The surrounds are pliable, but until after are "worked", they become even more pliable. Sitting for long periods of time without usage stiffens these, so they need to be broken-in again, even older speakers. Also, shipping to shows subjects the drivers to changes in temperature and humidity, which can result in stiffening and the need for break-in again.

Electronics:
The dielectrics in circuit boards, cables and capacitors needs to "Form" when they are new. This process changes the molecular structure similar to the way the annealing changes the structure of metals or the right kind of light can change the energy level of some polymers. The Forming process applies electrical "stress" to the dielectric with voltage and current. Electrolytic capacitors have chemistry also that needs to form when they are new or have sit on the shelf for a long time.

When electronics is shipped, changes in temperature and humidity can cause static charge to build-up in dielectrics, so they need to be "worked" again to dissipate/drain this charge. Electrolytic caps may change chemistry, so they need to form again. This is why even older electronics needs break-in when setting up at shows. The last day of the show is usually the best as a result.

Steve N.
Empirical Audio
+1

Part of that book.
 
#11
+1

Part of that book.
Some excellent points there Steve, thanks for that information. This subject is still stuck in the 'believe' or 'not believe' camp, and some folk will never acknowledge it even exists for some reason. The science of it is fascinating, but I had heard enough of the condition to believe it. After a break of more than a week, my system sounds best 3 days after booting up, and I leave my SS power amp and power regenerator on all the time because of this very subject.
 

Ron Resnick

Site Co-Owner, Administrator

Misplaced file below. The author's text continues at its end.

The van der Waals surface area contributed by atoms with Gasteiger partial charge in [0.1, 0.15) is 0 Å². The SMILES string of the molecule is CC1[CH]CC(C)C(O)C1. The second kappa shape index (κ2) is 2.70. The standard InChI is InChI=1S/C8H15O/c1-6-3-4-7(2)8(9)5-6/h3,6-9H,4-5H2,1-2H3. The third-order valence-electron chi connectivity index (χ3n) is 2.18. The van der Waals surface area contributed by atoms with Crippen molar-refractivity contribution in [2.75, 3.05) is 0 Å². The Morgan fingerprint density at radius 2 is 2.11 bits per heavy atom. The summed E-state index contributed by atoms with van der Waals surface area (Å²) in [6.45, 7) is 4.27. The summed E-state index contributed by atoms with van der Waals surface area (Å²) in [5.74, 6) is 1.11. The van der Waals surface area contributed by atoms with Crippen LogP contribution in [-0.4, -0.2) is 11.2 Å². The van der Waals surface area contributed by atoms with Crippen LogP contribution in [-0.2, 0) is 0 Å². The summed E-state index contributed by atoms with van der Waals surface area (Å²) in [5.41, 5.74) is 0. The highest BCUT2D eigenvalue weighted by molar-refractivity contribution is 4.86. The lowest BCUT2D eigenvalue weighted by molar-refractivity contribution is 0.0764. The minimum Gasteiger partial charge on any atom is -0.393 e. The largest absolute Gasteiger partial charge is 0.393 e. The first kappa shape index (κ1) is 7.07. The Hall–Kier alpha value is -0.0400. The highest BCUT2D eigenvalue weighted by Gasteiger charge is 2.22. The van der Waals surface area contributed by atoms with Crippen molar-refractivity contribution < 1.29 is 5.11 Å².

Jan 25, 2015
5,233
96
48
Beverly Hills, CA
#12
Burn-in is a well documented process used during manufacturing for increasing reliability of some components. The physical changes in electronic components during the first tens or hundreds of hours are known, the only question is if they produce audible effects. As usual, the main question is on these thresholds and how we establish them - and here we do not have scientific answers.

. . .
Well-stated! +1
 

Kal Rubinson

Active Member
May 5, 2010
1,453
2
38
NYC/CT
www.stereophile.com
#13
Break-in is a phenomenon with dielectrics and speaker drivers.

Speaker drivers:
The surrounds are pliable, but until after are "worked", they become even more pliable. Sitting for long periods of time without usage stiffens these, so they need to be broken-in again, even older speakers. Also, shipping to shows subjects the drivers to changes in temperature and humidity, which can result in stiffening and the need for break-in again.

Electronics:
The dielectrics in circuit boards, cables and capacitors needs to "Form" when they are new. This process changes the molecular structure similar to the way the annealing changes the structure of metals or the right kind of light can change the energy level of some polymers. The Forming process applies electrical "stress" to the dielectric with voltage and current. Electrolytic capacitors have chemistry also that needs to form when they are new or have sit on the shelf for a long time.

When electronics is shipped, changes in temperature and humidity can cause static charge to build-up in dielectrics, so they need to be "worked" again to dissipate/drain this charge. Electrolytic caps may change chemistry, so they need to form again. This is why even older electronics needs break-in when setting up at shows. The last day of the show is usually the best as a result.
This is all fine but, the issue remains: Is any of it audible and can audibility be demonstrated under controlled conditions?
 

audioguy

WBF Founding Member
Apr 21, 2010
2,731
6
38
Near Atlanta, GA but not too near!
#14
This is all fine but, the issue remains: Is any of it audible and can audibility be demonstrated under controlled conditions?
Careful Kal. You are starting to sound like some version of an "objectivist" and you may lose your "audiophile card". But welcome to the Dark Side. :D

And on this forum in particular, there are many who don't appreciate "listening under controlled conditions".